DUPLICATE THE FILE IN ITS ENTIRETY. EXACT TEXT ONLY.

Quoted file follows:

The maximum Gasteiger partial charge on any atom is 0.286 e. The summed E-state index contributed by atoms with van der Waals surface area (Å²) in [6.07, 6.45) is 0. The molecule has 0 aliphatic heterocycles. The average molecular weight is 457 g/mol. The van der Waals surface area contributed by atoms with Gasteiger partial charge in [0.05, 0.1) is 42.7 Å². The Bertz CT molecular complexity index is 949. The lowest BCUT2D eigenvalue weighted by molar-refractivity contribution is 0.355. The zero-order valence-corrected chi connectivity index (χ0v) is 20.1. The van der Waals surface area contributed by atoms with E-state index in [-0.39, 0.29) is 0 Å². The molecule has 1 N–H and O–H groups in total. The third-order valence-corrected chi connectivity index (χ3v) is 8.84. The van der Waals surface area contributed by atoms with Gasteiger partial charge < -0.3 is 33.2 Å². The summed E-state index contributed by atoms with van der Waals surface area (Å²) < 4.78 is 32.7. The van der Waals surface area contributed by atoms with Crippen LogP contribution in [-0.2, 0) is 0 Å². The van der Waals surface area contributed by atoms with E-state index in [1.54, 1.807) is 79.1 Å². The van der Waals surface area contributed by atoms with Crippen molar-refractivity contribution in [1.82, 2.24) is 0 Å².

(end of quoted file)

The maximum Gasteiger partial charge on any atom is 0.286 e. The summed E-state index contributed by atoms with van der Waals surface area (Å²) in [6.07, 6.45) is 0. The molecule has 0 aliphatic heterocycles. The average molecular weight is 457 g/mol. The van der Waals surface area contributed by atoms with Gasteiger partial charge in [0.05, 0.1) is 42.7 Å². The Bertz CT molecular complexity index is 949. The lowest BCUT2D eigenvalue weighted by molar-refractivity contribution is 0.355. The zero-order valence-corrected chi connectivity index (χ0v) is 20.1. The van der Waals surface area contributed by atoms with E-state index in [-0.39, 0.29) is 0 Å². The molecule has 1 N–H and O–H groups in total. The third-order valence-corrected chi connectivity index (χ3v) is 8.84. The van der Waals surface area contributed by atoms with Gasteiger partial charge < -0.3 is 33.2 Å². The summed E-state index contributed by atoms with van der Waals surface area (Å²) < 4.78 is 32.7. The van der Waals surface area contributed by atoms with Crippen LogP contribution in [-0.2, 0) is 0 Å². The van der Waals surface area contributed by atoms with E-state index in [1.54, 1.807) is 79.1 Å². The van der Waals surface area contributed by atoms with Crippen molar-refractivity contribution in [1.82, 2.24) is 0 Å².